Smog forces schools shut in Iran

Muscat Daily - - NATION -

Tehran, Iran - Air pol­lu­tion forced schools to close on Sun­day in parts of Iran in­clud­ing Tehran, state me­dia re­ported, as the capital lay un­der a thick cloud of smog.

The pol­lu­tion level in the capital was ‘un­healthy for sen­si­tive groups’ and of­fi­cials warned the young, el­derly and peo­ple with res­pi­ra­tory ill­nesses to stay in­doors, with sport­ing ac­tiv­i­ties sus­pended.

The de­ci­sion to shut schools in the capital was an­nounced late on Satur­day by deputy gov­er­nor Mo­ham­mad Taghizadeh, af­ter a meet­ing of an emer­gency com­mit­tee on air pol­lu­tion.

“All of (Tehran) prov­ince’s schools ex­cept for Firuzkuh and Da­ma­vand coun­ties are closed for Sun­day,” he said, quoted by state news agency IRNA.

Schools in the capital may re­main closed on Mon­day, the third day of the Ira­nian work­ing week, he added.

An ‘odd-even’ traf­fic scheme based on ve­hi­cles’ reg­is­tra­tion num­bers was im­posed to re­strict traf­fic in the capital, IRNA re­ported.

Trucks were banned out­right in Tehran prov­ince.

Taghizadeh added that all ac­tiv­i­ties at Tehran prov­ince's nu­mer­ous sand quar­ries would also be halted.

A grey cloud hung over Tehran on Sun­day, ob­struct­ing the view of the moun­tains over­look­ing the city to the north.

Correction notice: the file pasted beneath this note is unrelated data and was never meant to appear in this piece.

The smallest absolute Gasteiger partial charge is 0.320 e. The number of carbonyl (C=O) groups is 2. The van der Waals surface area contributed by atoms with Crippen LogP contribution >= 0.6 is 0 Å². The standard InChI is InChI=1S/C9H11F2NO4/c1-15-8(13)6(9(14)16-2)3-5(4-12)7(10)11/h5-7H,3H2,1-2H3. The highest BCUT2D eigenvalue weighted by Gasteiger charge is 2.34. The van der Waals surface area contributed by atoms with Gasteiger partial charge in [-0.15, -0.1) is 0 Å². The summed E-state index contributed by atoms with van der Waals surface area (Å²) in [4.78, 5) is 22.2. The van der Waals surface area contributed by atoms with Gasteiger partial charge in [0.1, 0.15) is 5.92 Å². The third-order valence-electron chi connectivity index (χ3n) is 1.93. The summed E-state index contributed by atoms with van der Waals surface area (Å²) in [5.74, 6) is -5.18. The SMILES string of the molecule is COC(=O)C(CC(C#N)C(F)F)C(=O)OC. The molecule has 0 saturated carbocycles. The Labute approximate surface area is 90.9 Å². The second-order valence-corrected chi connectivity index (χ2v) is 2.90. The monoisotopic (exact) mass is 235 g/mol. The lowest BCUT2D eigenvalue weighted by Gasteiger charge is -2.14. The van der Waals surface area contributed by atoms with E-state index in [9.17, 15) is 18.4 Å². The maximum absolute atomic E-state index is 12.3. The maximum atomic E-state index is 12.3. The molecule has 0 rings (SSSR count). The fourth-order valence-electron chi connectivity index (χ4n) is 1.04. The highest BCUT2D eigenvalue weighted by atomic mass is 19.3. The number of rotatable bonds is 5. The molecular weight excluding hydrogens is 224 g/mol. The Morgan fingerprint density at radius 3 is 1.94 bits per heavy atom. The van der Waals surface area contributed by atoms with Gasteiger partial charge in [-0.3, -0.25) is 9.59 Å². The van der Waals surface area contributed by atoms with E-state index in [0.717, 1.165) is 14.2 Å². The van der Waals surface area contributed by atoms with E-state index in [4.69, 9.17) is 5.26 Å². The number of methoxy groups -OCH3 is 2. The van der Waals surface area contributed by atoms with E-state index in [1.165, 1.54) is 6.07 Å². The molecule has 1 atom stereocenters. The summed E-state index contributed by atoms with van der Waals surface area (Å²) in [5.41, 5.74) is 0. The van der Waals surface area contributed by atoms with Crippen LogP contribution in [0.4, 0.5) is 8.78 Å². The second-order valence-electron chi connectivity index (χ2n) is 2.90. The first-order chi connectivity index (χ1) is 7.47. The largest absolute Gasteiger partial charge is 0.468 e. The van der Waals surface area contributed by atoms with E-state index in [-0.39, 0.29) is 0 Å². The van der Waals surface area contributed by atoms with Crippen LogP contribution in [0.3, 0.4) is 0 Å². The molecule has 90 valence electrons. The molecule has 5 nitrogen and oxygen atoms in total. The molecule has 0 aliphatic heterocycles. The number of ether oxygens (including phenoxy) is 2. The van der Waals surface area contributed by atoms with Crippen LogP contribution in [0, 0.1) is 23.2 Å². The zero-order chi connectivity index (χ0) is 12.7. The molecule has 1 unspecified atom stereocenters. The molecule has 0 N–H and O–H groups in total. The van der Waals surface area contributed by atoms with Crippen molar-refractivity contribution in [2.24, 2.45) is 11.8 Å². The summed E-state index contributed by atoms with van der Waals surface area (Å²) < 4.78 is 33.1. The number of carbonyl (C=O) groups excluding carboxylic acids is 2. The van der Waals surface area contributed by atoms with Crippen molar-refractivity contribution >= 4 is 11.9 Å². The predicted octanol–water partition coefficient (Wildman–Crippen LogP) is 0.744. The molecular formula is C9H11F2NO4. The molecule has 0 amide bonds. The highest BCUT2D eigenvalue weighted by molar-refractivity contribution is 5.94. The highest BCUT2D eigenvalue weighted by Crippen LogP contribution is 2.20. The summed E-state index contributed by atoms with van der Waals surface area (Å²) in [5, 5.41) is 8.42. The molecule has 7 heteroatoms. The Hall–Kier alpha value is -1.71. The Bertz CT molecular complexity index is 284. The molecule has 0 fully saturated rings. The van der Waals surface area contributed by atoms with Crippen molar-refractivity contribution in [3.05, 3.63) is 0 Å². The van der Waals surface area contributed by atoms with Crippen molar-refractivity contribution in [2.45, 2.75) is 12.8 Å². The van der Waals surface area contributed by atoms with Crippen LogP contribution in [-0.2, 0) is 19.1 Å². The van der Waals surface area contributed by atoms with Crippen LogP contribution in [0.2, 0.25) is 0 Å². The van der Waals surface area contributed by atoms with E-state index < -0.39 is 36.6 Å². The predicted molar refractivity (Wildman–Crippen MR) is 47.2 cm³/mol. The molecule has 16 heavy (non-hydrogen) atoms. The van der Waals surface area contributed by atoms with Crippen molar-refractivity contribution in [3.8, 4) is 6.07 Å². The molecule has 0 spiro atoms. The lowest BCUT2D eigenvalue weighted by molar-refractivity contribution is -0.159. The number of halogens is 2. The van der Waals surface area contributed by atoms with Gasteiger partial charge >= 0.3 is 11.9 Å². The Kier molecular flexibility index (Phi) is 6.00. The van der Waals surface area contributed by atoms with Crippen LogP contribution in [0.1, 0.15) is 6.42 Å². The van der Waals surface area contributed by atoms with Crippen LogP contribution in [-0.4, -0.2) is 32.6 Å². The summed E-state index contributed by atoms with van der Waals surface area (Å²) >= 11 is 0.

Av­er­age air­borne con­cen­tra­tion of the finest and most haz­ardous par­ti­cles (PM2.5) was at 145 mi­cro­grammes per cu­bic me­tre for the 24 hours un­til Sun­day noon, ac­cord­ing to gov­ern­ment web­site

That is close to six times the World Health Or­ga­ni­za­tion’s rec­om­mended max­i­mum of 25 mi­cro­grammes per m3.

Schools were also closed in the north­ern prov­ince of Al­borz and in the cen­tral cities of Qom and Arak, IRNA re­ported.

Air pol­lu­tion was the cause of nearly 30,000 deaths per year in Ira­nian cities, state me­dia re­ported ear­lier this year, cit­ing a health min­istry of­fi­cial.

The prob­lem wors­ens in Tehran dur­ing win­ter, cold air and a lack of wind traps haz­ardous smog over the city for days on end, a phe­nom­e­non known as ther­mal in­ver­sion.

Most of the city's pol­lu­tion is caused by heavy ve­hi­cles, mo­tor­bikes, re­finer­ies and power plants, ac­cord­ing to a World Bank re­port re­leased last year.


A blan­ket of smog cov­ers the city of Tehran as heavy pol­lu­tion hits the Ira­nian capital on Sun­day

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